We traveled for 8 hours until we reached our destination.  Bonga is a large refugee camp near the Sudanese border and has 15,000 refugees, 10,000 of which are children under the age of 12!  Although we were still in Ethiopia we felt worlds apart from Jimma.  Bonga was hot, (40 deg C almost every day) the people were Sudanese not Ethiopian and the landscape, while still breathtaking was dry and sparse.  It was a whole new experience and a wonderful one at that.  Sudanese people are very laid back and friendly. Their skin is the blackest I’ve ever seen. They also laugh at everything, which creates a very cheerful and relaxed atmosphere. 

The three SIM-ers in Bonga are Claire, Mark and Melissa and we thoroughly enjoyed their company.  Another friend of ours, Julie, who is living and working with SIM in Addis Ababa, was also visiting Bonga at the same time, which was a real gift from God as we hadn’t planned it at all. 

Claire was in the throes of an Easter drama that the youth of the churches in the camp were going to perform a week after we got there.  Loving both drama and generally making a fool of myself, I offered my services and so found myself making donkey outfits, papier-mâché sheep and bombing it through the camp on the top of a 4x4 transporting the rock for Jesus’ tomb! (One of those things you only do in Africa!!)  The drama went well and it was incredible to see both the gospel and the hope that it brings proclaimed to thousands and thousands of refugees driven out of their own homes.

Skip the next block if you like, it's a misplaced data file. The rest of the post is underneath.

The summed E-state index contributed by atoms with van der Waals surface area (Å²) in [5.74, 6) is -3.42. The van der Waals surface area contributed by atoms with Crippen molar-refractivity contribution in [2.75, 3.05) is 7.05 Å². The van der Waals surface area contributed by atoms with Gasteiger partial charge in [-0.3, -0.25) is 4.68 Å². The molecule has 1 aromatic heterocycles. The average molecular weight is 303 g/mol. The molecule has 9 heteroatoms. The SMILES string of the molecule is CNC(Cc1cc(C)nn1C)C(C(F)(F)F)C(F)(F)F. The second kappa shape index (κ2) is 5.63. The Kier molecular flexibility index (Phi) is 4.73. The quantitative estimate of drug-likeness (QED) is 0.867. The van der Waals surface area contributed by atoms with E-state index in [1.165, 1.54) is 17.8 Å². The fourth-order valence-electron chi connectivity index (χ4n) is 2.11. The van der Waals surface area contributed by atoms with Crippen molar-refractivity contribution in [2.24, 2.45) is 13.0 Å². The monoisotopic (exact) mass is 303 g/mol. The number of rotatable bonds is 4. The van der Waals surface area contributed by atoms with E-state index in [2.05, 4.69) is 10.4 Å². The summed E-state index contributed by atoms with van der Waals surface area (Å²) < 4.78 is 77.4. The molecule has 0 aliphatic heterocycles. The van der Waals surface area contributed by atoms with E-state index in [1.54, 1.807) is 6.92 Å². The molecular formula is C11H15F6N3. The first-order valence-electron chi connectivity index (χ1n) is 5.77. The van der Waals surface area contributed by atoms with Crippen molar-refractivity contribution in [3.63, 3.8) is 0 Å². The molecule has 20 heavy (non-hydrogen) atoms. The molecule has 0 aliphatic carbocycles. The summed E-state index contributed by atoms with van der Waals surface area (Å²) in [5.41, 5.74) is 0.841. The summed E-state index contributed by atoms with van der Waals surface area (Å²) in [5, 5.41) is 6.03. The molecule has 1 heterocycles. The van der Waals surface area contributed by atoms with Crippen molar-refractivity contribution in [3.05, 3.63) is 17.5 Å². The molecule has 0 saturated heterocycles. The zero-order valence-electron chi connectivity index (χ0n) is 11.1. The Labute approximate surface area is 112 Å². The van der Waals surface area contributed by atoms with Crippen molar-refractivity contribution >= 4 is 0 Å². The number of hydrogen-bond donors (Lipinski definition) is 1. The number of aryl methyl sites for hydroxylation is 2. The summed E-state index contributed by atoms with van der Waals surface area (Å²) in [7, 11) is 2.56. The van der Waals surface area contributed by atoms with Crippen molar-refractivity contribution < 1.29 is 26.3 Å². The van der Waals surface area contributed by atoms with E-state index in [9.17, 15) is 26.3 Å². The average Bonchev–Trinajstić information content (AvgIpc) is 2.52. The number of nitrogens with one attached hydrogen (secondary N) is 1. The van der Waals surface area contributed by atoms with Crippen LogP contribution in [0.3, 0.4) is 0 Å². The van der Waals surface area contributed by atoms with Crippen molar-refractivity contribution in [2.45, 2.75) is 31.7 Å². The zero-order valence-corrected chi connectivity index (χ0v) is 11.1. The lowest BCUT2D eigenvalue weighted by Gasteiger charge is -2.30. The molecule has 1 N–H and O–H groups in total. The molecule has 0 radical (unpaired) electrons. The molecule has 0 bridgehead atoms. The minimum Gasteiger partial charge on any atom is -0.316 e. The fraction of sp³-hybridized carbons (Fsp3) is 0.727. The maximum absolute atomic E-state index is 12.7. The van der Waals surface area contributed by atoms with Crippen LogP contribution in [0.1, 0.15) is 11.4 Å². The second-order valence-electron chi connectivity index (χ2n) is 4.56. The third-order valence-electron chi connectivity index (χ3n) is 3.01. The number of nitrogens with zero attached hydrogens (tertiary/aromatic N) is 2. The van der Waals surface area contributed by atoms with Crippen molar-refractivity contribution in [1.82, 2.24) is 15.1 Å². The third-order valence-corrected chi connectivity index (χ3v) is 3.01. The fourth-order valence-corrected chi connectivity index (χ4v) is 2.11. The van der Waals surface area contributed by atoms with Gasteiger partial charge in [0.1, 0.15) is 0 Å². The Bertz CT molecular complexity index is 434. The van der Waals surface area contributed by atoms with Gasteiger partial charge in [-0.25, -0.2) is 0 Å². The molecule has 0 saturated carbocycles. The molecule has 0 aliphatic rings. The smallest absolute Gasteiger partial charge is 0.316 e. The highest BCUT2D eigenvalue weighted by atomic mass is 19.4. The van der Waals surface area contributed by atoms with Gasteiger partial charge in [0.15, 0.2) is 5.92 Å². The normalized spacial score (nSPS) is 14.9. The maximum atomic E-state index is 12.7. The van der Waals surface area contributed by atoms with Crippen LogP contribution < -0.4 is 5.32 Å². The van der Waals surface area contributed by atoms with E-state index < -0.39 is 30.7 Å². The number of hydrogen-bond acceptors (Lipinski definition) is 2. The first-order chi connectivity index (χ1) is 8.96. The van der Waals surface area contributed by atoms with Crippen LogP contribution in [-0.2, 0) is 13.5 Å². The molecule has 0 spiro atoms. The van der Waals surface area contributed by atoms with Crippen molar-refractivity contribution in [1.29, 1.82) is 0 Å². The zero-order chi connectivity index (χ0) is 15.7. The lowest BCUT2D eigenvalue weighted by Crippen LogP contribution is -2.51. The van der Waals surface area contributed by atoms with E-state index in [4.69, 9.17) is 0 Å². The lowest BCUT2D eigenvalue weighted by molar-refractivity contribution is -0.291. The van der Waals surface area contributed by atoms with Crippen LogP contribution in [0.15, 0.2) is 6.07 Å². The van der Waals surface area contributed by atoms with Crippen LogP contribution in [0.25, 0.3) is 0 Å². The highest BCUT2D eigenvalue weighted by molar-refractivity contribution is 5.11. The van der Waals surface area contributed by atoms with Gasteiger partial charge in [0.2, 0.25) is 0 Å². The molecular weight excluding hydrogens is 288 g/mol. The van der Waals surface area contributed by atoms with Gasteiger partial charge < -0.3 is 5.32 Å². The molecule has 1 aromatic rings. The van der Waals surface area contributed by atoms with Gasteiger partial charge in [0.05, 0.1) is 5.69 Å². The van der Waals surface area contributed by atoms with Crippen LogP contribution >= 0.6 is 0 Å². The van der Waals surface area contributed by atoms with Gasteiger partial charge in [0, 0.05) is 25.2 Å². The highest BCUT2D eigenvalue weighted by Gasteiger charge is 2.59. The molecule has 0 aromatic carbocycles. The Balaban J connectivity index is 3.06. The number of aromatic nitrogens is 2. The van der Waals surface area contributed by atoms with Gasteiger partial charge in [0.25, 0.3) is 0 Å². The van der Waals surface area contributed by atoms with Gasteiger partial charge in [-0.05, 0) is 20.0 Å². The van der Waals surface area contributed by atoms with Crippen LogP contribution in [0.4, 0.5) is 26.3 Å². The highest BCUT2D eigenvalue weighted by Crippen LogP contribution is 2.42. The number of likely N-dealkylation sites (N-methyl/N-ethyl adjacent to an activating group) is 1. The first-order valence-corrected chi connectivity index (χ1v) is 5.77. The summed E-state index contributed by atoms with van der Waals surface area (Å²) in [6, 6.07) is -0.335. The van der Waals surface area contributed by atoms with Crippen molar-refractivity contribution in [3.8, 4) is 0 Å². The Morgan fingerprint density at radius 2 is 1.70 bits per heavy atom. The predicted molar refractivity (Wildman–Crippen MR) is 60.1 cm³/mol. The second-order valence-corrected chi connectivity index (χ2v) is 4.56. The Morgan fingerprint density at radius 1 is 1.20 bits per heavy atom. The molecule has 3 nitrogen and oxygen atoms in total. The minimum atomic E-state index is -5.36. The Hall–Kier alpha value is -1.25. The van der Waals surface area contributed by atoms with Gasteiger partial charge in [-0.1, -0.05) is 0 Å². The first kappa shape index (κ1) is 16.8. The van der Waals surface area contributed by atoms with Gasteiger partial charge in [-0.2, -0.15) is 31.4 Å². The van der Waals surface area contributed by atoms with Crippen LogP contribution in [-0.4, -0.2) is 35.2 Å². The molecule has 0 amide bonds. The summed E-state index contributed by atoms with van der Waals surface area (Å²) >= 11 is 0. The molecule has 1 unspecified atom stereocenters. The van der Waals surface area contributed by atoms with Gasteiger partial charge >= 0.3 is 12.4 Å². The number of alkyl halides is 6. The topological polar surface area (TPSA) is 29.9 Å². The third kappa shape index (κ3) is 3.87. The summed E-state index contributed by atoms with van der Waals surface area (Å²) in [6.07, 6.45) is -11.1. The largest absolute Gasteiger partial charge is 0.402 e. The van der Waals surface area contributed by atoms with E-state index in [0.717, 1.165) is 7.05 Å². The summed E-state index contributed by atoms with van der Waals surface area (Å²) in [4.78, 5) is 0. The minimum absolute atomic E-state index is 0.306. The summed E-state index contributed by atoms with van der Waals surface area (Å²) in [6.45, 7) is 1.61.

I was so hot that you could spend the majority of the day just sitting and sweating…sorry glowing!  Being unable to do very much gave much opportunity for talking and sharing.  We had a wonderful break and returned to Jimma feeling refreshed.  

Things are going so well in Jimma, I am seeing answers to prayer all the time.  I am enjoying the language so much more and really feeling that I can use it a tiny bit!  Working at ‘Compassion’ is going so well and we are seeing the real characters of the children coming out.  They make us laugh every morning with their antics!  I also feel as though my relationships with those around me are developing too which is an answer to prayer.  Jimma is becoming more and more like home every day! 

Praise God: 

·        He is a faithful and unchanging God.  I’m learning to lean on him.

·        For a great holiday and break.

·        For our safety as we travelled. 

Please pray: 

·        That we would continue to teach to the best of our ability.

·        For our relationships with the local children.

·        For wisdom for both Lexi and I in the decisions we have to make every day about things like travel and visas. 

I want to thank everyone who has prayed, written, emailed and generally supported me over the months.  I am so blessed and your prayers are being answered every day.  Please join with me as I praise God for his faithfulness and provision. 

I pray that you would all know his grace and peace every day, 

                        Helen x 

‘…let your light shine before men, that they may see your good deeds and praise your Father in heaven.’    Matt 5:16